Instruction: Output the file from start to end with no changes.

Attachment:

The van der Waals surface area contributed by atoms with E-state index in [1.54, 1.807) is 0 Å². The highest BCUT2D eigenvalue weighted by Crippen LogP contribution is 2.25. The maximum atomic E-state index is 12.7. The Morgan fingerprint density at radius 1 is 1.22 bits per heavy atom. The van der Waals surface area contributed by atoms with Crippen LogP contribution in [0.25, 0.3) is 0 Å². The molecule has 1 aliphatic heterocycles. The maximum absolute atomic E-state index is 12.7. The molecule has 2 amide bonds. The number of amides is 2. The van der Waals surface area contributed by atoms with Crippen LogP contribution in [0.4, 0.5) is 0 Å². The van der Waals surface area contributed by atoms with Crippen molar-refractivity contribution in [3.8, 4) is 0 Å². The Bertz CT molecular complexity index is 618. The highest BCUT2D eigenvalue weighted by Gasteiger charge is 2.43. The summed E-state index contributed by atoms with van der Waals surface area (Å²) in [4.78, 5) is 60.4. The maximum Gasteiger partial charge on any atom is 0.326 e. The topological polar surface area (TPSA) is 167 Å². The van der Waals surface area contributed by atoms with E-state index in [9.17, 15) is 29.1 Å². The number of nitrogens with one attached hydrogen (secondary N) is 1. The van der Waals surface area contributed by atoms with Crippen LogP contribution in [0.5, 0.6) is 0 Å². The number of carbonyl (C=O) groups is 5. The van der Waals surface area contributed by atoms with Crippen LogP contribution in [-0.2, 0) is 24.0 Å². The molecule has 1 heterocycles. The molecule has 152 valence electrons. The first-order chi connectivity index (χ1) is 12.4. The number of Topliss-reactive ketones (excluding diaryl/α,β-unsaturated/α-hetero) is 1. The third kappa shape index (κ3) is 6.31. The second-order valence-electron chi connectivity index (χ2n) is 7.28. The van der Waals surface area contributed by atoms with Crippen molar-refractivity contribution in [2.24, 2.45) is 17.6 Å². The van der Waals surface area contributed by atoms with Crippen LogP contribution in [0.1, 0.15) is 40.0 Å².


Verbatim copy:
The van der Waals surface area contributed by atoms with E-state index in [1.54, 1.807) is 0 Å². The highest BCUT2D eigenvalue weighted by Crippen LogP contribution is 2.25. The maximum atomic E-state index is 12.7. The Morgan fingerprint density at radius 1 is 1.22 bits per heavy atom. The van der Waals surface area contributed by atoms with Crippen LogP contribution in [0.25, 0.3) is 0 Å². The molecule has 1 aliphatic heterocycles. The maximum absolute atomic E-state index is 12.7. The molecule has 2 amide bonds. The number of amides is 2. The van der Waals surface area contributed by atoms with Crippen LogP contribution in [0.4, 0.5) is 0 Å². The van der Waals surface area contributed by atoms with Crippen molar-refractivity contribution in [3.8, 4) is 0 Å². The Bertz CT molecular complexity index is 618. The highest BCUT2D eigenvalue weighted by Gasteiger charge is 2.43. The summed E-state index contributed by atoms with van der Waals surface area (Å²) in [4.78, 5) is 60.4. The maximum Gasteiger partial charge on any atom is 0.326 e. The topological polar surface area (TPSA) is 167 Å². The van der Waals surface area contributed by atoms with E-state index in [9.17, 15) is 29.1 Å². The number of nitrogens with one attached hydrogen (secondary N) is 1. The van der Waals surface area contributed by atoms with Crippen LogP contribution in [0.5, 0.6) is 0 Å². The number of carbonyl (C=O) groups is 5. The van der Waals surface area contributed by atoms with Crippen LogP contribution in [-0.2, 0) is 24.0 Å². The molecule has 1 heterocycles. The molecule has 152 valence electrons. The first-order chi connectivity index (χ1) is 12.4. The number of Topliss-reactive ketones (excluding diaryl/α,β-unsaturated/α-hetero) is 1. The third kappa shape index (κ3) is 6.31. The second-order valence-electron chi connectivity index (χ2n) is 7.28. The van der Waals surface area contributed by atoms with Crippen molar-refractivity contribution in [2.24, 2.45) is 17.6 Å². The van der Waals surface area contributed by atoms with Crippen LogP contribution in [0.1, 0.15) is 40.0 Å².